There are several disadvantages of do-it-yourself trusts. From failing to create a legally enforceable, accurate, complete and effective document to not picking the right trust for your needs, there are many things that can go wrong. Instead of going the DIY route, you should invest in a qualified estate planning attorney and financial planner to create the trust that best works for you.
If you are exploring the idea of creating a trust, it will not take long to discover the many online services advertising DIY trusts. With claims that creating a DIY trust is simple, fast, easy and inexpensive, these websites can seem like a great option. However, without listing the dangers of DIY trusts, they lull you into a false sense of security. Before deciding to use a DIY trust, you should take time to learn about the many things that could potentially go wrong. Most often, DIY trusts are unwise and prone to failure.
One of the greatest dangers of DIY trusts is creating a document that institutions will accept as a legally enforceable trust. The statutory requirements of wills and trusts are not flexible. The laws must be strictly followed for a trust to be valid, and even the slightest mistake can cause the entire document to be negated. Each state has its own requirements about signatures, witnesses and other format details. A professional will know the exact steps that you must take to create a legally enforceable trust.
Even if you succeed in creating a valid trust, it is not guaranteed that the trust accurately represents your intentions. When you create a DIY trust, there is no professional looking over the document to ensure that your wishes are accurately being met. Often, the flaws are realized after death when there is no chance to fix it or explain your true intentions.
If there is ambiguity in the trust, litigation costing thousands of dollars (much more than it would have cost to consult with an attorney) could result. If the trust is unclear and two people believe they are entitled to the same property, they will have to argue their case in court. As interested parties testify, the transfer of your assets to your loved ones will be delayed.
DIY trusts are generally fill-in-the-blank preprinted forms with the purpose of serving as many people as possible. However, this “one-size-fits-all” approach is not ideal for estate planning, where everyone's needs are different. Very often, your trust will not be complete if you take a DIY approach. With estate planning professionals, you can discuss your goals, intentions and unique circumstances to ensure that the trust is complete and best fits your needs.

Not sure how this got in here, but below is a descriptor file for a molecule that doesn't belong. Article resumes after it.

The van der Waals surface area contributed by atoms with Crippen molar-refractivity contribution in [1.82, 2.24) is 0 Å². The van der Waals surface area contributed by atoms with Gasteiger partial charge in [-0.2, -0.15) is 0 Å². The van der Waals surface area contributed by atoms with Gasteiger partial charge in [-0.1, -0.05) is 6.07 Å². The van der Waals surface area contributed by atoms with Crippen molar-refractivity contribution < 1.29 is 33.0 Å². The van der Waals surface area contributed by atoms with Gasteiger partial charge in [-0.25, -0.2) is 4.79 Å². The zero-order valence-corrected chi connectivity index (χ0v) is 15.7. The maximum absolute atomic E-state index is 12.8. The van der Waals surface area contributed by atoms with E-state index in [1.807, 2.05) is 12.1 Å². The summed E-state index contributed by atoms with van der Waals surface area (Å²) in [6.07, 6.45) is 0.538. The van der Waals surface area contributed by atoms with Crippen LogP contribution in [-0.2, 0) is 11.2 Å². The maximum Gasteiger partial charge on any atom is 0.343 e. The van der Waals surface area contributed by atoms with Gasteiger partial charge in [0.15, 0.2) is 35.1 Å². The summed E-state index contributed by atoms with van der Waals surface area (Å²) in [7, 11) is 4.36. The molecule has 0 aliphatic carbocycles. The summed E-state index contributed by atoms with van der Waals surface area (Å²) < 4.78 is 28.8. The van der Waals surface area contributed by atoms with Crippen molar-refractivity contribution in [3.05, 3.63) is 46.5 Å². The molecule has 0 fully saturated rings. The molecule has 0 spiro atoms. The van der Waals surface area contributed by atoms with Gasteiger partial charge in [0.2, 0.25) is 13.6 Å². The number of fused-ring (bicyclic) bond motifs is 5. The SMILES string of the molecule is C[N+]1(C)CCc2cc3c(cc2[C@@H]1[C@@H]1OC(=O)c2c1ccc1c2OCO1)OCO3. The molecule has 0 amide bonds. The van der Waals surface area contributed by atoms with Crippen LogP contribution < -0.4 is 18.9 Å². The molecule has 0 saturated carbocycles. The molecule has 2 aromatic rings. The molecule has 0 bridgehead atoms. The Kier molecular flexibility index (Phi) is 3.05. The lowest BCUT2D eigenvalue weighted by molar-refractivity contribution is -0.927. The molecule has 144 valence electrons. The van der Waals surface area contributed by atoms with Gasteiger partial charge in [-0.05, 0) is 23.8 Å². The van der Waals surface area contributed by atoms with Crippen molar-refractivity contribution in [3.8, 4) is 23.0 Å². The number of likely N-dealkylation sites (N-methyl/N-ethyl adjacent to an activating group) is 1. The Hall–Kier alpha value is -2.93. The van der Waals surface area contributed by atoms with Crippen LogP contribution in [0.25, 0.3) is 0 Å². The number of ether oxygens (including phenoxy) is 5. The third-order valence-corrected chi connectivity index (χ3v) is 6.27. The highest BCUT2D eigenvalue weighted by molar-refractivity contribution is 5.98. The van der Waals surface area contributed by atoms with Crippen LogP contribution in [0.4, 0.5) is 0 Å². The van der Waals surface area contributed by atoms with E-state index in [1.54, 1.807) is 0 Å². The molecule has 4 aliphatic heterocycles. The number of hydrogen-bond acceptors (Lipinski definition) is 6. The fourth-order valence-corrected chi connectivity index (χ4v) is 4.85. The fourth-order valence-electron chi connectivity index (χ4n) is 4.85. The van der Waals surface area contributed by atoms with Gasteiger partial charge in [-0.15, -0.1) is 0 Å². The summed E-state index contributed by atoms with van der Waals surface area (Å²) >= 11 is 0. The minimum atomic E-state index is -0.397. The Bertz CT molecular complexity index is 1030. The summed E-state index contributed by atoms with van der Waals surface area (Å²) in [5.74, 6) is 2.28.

Every state has different property ownership, probate, estate tax, gift tax and inheritance tax laws. Tax law, in particular, is extremely complex and changes frequently. There are numerous options available to reduce taxes through estate planning, but only a professional will have a detailed understanding of the laws to create the most effective plan. If you choose a DIY trust, there is a high probability that money will be lost in administration and tax costs. Investing in an attorney to draft your trust could save your estate substantially in tax and administration expenses.
A trust is a legal entity set up to hold ownership of property. Funding a trust is the process of transferring ownership of your assets from you to your trust. This is a critical step to creating a trust. A trust will only have control of property that you put into it. Any property left out of the trust and still titled in your own name will have to be probated.
The funding of a trust should be done strategically. In particular, there are tricky tax considerations with retirement accounts, pensions and life insurance policies. Making a mistake while transferring property could lead to accidental disinheritances or burdensome, expensive administration. If you create a trust on your own, you run a much higher risk in making a mistake during the funding process.
A trust is not always the right tool to have in your estate plan. In some circumstances, a simple will is the best option. Only through talking with a professional, can you choose the estate planning documents that will best fit your needs. Even if a trust is right for you, by speaking to a professional, you may be introduced to other critical estate planning tools, such as a durable power of attorney or advance medical directive.
Most of the online DIY forms are for simple revocable living trusts, but there are several specialized trusts that may better suit your needs. Only through talking with an estate planning attorney, will you know which trust is best for you. Some of these specialized trusts include:
- Spendthrift trust. A spendthrift trust is one in which the property in the trust is protected from the beneficiary's creditors. This trust may be particularly helpful if the beneficiary is going through divorce or bankruptcy.
- Special needs trust. A special needs trust is set up to benefit a disabled beneficiary. One major benefit of this trust is that it does not disqualify the individual from receiving public benefits.
- Charitable trust. A charitable trust is a trust that benefits a charity or the public. It can be used to lower estate and gift and tax.
- Bypass trust. A bypass trust allows married couples to avoid estate taxes on certain items when one spouse passes away.